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Specific domain V reduction of beta-2-glycoprotein I induces protein flexibility and alters pathogenic antibody binding

Abstract

Beta-2-glycoprotein I (β2GPI) is a blood protein and the major antigen in the autoimmune disorder antiphospholipid syndrome (APS). β2GPI exists mainly in closed or open conformations and comprises of 11 disulfides distributed across five domains. The terminal Cys288/Cys326 disulfide bond at domain V has been associated with different cysteine redox states. The role of this disulfide bond in conformational dynamics of this protein has not been investigated so far. Here, we report on the enzymatic driven reduction by thioredoxin-1 (recycled by Tris(2-carboxyethyl)phosphine; TCEP) of β2GPI. Specific reduction was demonstrated by Western blot and mass spectrometry analyses confirming majority targeting to the fifth domain of β2GPI. Atomic force microscopy images suggested that reduced β2GPI shows a slightly higher proportion of open conformation and is more flexible compared to the untreated protein as confirmed by modelling studies. We have determined a strong increase in the binding of pathogenic APS autoantibodies to reduced β2GPI as demonstrated by ELISA. Our study is relevant for understanding the effect of β2GPI reduction on the protein structure and its implications for antibody binding in APS patients.

Introduction

Beta-2 Glycoprotein I (β2GPI) is a five-domain glycoprotein is comprised of 326 amino acids1. The C-terminal Domain V (DV) is responsible for the ability of β2GPI to bind to cell surfaces. DIII and DIV are highly glycosylated with 4 or 5 glycan sites2,3,4. The beta-sheet rich domains are separated by flexible random coil regions that allow the protein to exhibit two major conformational states; the closed (circular) conformation and open (linear) conformation. The circular form was visualized by Agar et al.5, while the linear conformation was shown by X-ray crystal structure analysis1,6. A potential S-shaped conformation, which may represent an intermediate form, has been hypothesized7,8.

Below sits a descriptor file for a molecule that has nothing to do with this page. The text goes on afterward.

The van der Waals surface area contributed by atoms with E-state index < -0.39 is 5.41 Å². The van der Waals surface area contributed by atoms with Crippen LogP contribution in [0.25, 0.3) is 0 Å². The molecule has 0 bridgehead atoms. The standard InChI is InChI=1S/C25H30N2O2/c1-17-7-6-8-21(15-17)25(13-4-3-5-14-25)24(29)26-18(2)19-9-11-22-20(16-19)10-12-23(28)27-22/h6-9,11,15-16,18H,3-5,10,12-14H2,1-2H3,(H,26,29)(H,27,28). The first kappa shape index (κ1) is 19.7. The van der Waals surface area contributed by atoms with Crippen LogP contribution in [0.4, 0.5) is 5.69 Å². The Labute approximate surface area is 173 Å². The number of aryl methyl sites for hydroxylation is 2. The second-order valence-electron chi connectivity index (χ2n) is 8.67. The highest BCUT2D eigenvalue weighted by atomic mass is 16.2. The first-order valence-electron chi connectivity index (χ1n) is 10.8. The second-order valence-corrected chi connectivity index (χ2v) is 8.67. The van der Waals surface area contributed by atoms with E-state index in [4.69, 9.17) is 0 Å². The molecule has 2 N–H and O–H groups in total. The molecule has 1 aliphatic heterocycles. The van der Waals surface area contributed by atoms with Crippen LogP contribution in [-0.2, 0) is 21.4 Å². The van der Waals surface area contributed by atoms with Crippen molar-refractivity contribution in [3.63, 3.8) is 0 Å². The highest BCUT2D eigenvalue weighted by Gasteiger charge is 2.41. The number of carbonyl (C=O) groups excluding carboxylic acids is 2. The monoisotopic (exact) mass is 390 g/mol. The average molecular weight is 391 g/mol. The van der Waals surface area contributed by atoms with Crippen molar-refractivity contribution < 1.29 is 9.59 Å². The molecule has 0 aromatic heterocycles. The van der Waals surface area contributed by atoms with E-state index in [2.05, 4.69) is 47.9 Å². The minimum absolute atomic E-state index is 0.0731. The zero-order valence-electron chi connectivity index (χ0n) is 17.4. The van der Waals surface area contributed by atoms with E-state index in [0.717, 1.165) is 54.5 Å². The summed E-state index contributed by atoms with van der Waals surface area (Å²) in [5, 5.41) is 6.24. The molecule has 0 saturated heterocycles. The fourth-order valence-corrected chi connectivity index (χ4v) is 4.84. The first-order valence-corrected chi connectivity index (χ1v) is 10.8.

β2GPI is the major antigen in the autoimmune disorder antiphospholipid syndrome (APS)9,10,11,12,13. APS has an incidence of 2 per 100,000 people per year14 and is a leading cause of recurrent miscarriage and of strokes in patients under 50 years old. The major epitopic region of β2GPI, R39-G43, resides in DI15,16,17,18,19. Antibodies to this region have been shown to be pathogenic in mouse models and correlate well with thrombosis and pregnancy morbidity in patients13,17,19,20,21. It is hypothesized that in the circular form, this region in DI is hidden, giving the effect of a cryptic epitope5,22.

β2GPI has a number of physiological functions in the healthy body, which have been recently reviewed23, including both up- and down-regulation of the complement and coagulation cascades, a role in LPS scavenging24 and in prevention of melanoma spread25. The ability to act within two cascades in opposing manners is relatively unique to β2GPI.

Although the role of post-translational modifications in altering the structural conformation of β2GPI has been investigated26,27, the potential relationship between alternative structures of β2GPI and the different functions of the molecule is not understood fully.

In this paper, we examine the effect of disulfide reduction on the structure of β2GPI. All five domains of β2GPI contain two structural disulfides with little surface exposure. DV alone has a third disulfide (Cys288/Cys326) which is allosteric, generally associated with a structural change of proteins28. As shown by Ioannou et al.29, β2GPI includes different cysteine redox states of the Cys288/Cys326 disulfide bond under pseudo-physiological conditions27. Protein redox states have also been shown to be of interest in the pathogenesis of APS30,31, and in the production of pathogenic anti-β2GPI antibodies31. Studies looking at the terminal disulfide in DV have been conducted showing an association with the production of anti-DI antibodies32,33,34. However, the effects of reduction on the structural conformation of β2GPI have not been fully elucidated. This study aims to fully characterize by spectroscopic and imaging techniques the effect of specific reduction of Cys288/Cys326 on the structure of β2GPI, and its implications for binding of antibodies from patients with APS.

Results

Enzymatic reduction of β2GPI mainly targets the Cys288/Cys326 disulfide bond